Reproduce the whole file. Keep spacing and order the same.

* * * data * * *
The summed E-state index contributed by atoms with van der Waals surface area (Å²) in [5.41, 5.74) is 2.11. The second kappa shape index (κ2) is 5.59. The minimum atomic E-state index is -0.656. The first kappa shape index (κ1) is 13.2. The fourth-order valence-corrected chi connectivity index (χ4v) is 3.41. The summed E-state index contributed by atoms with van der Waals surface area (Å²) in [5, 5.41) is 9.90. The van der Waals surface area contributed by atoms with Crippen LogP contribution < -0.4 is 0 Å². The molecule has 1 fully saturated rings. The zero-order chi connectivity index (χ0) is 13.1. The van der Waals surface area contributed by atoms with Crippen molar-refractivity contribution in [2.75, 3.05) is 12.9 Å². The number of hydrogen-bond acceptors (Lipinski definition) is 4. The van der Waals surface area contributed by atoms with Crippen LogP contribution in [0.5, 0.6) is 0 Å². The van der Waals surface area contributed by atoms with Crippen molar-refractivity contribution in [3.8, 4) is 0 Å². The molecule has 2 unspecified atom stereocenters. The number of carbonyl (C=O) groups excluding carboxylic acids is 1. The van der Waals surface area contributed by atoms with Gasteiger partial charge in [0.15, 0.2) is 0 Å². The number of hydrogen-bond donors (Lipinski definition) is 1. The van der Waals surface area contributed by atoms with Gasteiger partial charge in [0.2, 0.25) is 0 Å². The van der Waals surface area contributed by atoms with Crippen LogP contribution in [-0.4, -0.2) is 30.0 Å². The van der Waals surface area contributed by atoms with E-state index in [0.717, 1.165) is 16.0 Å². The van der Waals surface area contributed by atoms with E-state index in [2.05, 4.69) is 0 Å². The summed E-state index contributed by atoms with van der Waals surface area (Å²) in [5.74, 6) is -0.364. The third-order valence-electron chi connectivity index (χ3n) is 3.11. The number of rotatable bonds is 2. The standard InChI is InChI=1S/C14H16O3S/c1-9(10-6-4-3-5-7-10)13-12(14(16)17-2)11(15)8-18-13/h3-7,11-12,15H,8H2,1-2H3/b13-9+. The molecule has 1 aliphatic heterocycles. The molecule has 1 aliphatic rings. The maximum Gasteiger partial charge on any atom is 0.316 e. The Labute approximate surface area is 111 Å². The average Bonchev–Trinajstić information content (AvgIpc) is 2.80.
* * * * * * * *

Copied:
The summed E-state index contributed by atoms with van der Waals surface area (Å²) in [5.41, 5.74) is 2.11. The second kappa shape index (κ2) is 5.59. The minimum atomic E-state index is -0.656. The first kappa shape index (κ1) is 13.2. The fourth-order valence-corrected chi connectivity index (χ4v) is 3.41. The summed E-state index contributed by atoms with van der Waals surface area (Å²) in [5, 5.41) is 9.90. The van der Waals surface area contributed by atoms with Crippen LogP contribution < -0.4 is 0 Å². The molecule has 1 fully saturated rings. The zero-order chi connectivity index (χ0) is 13.1. The van der Waals surface area contributed by atoms with Crippen molar-refractivity contribution in [2.75, 3.05) is 12.9 Å². The number of hydrogen-bond acceptors (Lipinski definition) is 4. The van der Waals surface area contributed by atoms with Crippen LogP contribution in [0.5, 0.6) is 0 Å². The van der Waals surface area contributed by atoms with Crippen molar-refractivity contribution in [3.8, 4) is 0 Å². The molecule has 2 unspecified atom stereocenters. The number of carbonyl (C=O) groups excluding carboxylic acids is 1. The van der Waals surface area contributed by atoms with Gasteiger partial charge in [0.15, 0.2) is 0 Å². The number of hydrogen-bond donors (Lipinski definition) is 1. The van der Waals surface area contributed by atoms with Gasteiger partial charge in [0.2, 0.25) is 0 Å². The van der Waals surface area contributed by atoms with Crippen LogP contribution in [-0.4, -0.2) is 30.0 Å². The van der Waals surface area contributed by atoms with E-state index in [0.717, 1.165) is 16.0 Å². The van der Waals surface area contributed by atoms with E-state index in [2.05, 4.69) is 0 Å². The summed E-state index contributed by atoms with van der Waals surface area (Å²) in [5.74, 6) is -0.364. The third-order valence-electron chi connectivity index (χ3n) is 3.11. The number of rotatable bonds is 2. The standard InChI is InChI=1S/C14H16O3S/c1-9(10-6-4-3-5-7-10)13-12(14(16)17-2)11(15)8-18-13/h3-7,11-12,15H,8H2,1-2H3/b13-9+. The molecule has 1 aliphatic heterocycles. The molecule has 1 aliphatic rings. The maximum Gasteiger partial charge on any atom is 0.316 e. The Labute approximate surface area is 111 Å². The average Bonchev–Trinajstić information content (AvgIpc) is 2.80.